The Gaza Strip was left almost entirely without power, Tuesday, due to maintenance work on power lines from both Israel and Egypt and ongoing tax disputes on fuel for the enclaveâ€™s near-defunct power station.Muhammad Thabit, a spokesman for Gazaâ€™s electricity company, said that starting at 6 a.m., all lines supplying power from Egypt as well as two lines from Israel were disconnected, cutting off residents of southern Gaza and Gaza City from electricity.
Thabit said he was unaware how long the cuts were expected to last.
Gazaâ€™s sole power station meanwhile was operating at just half its capacity for the third consecutive day due to the shutdown of one of two turbines in the station, Thabit added.
Thabit told Maâ€™an News Agency that the shutdown came after a dispute between Gazaâ€™s electricity company and the West Bank-based Palestinian Authority Ministry of Finance over taxes on fuel used by the station.
Thabit said that starting this year, the PA ministry had cut its subsidies for Gazaâ€™s fuel costs by nearly 50 percent.
While Gaza’s governing body, Hamas, is obligated to collect electricity bills from residents of the besieged enclave and send the funds to the PA, financial disputes have been ongoing since Hamas took over the Gaza Strip in 2007.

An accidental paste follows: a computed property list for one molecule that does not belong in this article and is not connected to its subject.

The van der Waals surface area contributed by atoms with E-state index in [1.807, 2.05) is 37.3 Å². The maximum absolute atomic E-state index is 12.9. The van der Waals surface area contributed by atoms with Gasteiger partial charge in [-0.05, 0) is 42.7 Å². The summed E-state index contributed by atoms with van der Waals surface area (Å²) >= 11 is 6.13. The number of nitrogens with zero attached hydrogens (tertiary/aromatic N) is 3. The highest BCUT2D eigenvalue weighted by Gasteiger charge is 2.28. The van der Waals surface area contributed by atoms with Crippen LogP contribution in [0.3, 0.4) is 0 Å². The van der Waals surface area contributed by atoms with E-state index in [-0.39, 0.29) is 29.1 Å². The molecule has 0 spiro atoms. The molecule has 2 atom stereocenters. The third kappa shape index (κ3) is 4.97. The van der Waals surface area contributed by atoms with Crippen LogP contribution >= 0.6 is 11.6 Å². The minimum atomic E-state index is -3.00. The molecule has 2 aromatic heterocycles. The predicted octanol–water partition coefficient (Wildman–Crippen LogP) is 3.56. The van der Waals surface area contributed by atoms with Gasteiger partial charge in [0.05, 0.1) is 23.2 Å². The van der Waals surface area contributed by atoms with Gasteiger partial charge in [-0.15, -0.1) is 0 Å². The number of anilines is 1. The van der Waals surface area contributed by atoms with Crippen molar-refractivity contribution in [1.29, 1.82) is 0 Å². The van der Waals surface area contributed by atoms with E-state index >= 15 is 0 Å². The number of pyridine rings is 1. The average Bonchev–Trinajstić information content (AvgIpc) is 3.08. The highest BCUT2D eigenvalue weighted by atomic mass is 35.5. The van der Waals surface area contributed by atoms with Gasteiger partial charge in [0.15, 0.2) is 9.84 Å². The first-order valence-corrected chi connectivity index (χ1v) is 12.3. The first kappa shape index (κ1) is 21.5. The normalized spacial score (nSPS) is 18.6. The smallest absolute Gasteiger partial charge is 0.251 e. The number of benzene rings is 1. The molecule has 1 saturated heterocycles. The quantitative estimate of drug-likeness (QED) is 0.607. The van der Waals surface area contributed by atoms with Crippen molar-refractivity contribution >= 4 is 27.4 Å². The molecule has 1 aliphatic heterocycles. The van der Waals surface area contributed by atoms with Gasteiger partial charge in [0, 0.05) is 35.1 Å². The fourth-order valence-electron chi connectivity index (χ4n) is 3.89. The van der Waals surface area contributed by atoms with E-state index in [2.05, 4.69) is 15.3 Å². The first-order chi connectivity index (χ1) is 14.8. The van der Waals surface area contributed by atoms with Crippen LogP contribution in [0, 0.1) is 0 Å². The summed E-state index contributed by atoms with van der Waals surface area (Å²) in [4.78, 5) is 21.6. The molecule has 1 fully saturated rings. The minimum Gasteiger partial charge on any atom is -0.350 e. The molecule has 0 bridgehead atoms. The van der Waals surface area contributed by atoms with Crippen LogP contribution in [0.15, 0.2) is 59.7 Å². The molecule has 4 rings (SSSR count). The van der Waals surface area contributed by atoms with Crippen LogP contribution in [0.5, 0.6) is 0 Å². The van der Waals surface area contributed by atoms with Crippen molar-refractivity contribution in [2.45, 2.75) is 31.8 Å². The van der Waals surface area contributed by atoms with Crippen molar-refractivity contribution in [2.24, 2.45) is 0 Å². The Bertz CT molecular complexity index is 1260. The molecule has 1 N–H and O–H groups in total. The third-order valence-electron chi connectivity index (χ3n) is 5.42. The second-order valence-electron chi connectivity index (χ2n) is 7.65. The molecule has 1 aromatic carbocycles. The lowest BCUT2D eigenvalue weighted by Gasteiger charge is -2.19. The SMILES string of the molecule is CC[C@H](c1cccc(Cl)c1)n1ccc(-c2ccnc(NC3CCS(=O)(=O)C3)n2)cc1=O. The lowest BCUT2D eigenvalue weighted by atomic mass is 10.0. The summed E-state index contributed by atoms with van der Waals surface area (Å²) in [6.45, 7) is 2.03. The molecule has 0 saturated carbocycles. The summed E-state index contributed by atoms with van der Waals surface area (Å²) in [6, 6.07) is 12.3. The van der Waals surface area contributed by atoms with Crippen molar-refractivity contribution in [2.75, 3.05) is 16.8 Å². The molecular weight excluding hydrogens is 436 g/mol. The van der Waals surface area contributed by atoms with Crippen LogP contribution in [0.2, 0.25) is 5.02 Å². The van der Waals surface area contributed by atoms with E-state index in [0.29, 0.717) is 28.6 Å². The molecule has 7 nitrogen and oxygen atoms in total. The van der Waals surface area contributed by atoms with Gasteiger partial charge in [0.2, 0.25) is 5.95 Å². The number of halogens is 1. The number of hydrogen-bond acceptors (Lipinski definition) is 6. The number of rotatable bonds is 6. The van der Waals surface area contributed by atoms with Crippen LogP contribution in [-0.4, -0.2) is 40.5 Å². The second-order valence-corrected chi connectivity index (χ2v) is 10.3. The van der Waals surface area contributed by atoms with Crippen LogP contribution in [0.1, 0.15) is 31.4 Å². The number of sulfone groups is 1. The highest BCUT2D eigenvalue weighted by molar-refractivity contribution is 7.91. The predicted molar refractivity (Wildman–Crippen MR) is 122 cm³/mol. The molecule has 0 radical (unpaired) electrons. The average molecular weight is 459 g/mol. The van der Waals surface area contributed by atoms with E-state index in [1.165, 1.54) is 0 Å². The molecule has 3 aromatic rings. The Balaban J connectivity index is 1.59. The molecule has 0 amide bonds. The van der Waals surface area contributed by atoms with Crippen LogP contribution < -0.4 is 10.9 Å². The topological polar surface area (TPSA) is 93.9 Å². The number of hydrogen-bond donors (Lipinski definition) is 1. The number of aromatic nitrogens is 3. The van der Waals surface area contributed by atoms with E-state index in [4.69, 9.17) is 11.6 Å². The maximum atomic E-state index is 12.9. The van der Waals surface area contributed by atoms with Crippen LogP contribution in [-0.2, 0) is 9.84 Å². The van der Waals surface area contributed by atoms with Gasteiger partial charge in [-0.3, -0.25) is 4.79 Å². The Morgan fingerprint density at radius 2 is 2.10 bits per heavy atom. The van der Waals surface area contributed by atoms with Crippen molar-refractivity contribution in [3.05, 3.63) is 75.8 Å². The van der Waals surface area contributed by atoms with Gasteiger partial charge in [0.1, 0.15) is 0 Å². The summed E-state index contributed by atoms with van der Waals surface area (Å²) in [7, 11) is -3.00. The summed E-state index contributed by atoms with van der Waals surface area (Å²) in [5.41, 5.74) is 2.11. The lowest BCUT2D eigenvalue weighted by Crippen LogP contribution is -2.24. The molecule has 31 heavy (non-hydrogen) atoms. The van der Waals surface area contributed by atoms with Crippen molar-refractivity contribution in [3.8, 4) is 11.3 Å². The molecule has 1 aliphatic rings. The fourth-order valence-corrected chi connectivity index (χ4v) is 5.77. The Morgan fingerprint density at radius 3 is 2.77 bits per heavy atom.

While the PA criticizes Hamas for failing to foot the bill, Hamas says Gazaâ€™s residents are unable to pay bills due to high rates of unemployment and the crippling siege imposed by Israel and upheld by Egypt, Thabit said.
Hamasâ€™ inability to cover these costs forced the power station to close for more than a month last year and led to condemnation of the PA by many of Gaza’s residents.
The power plant — alongside Egyptian and Israeli electricity grids — fail to cover the territory’s energy needs and has suffered from chronic shortages due to the near-decade long blockade.
War has also taken its toll, and during Israel’s 50-day offensive on Gaza in 2014, the power plant was targeted, completely knocking it out of commission.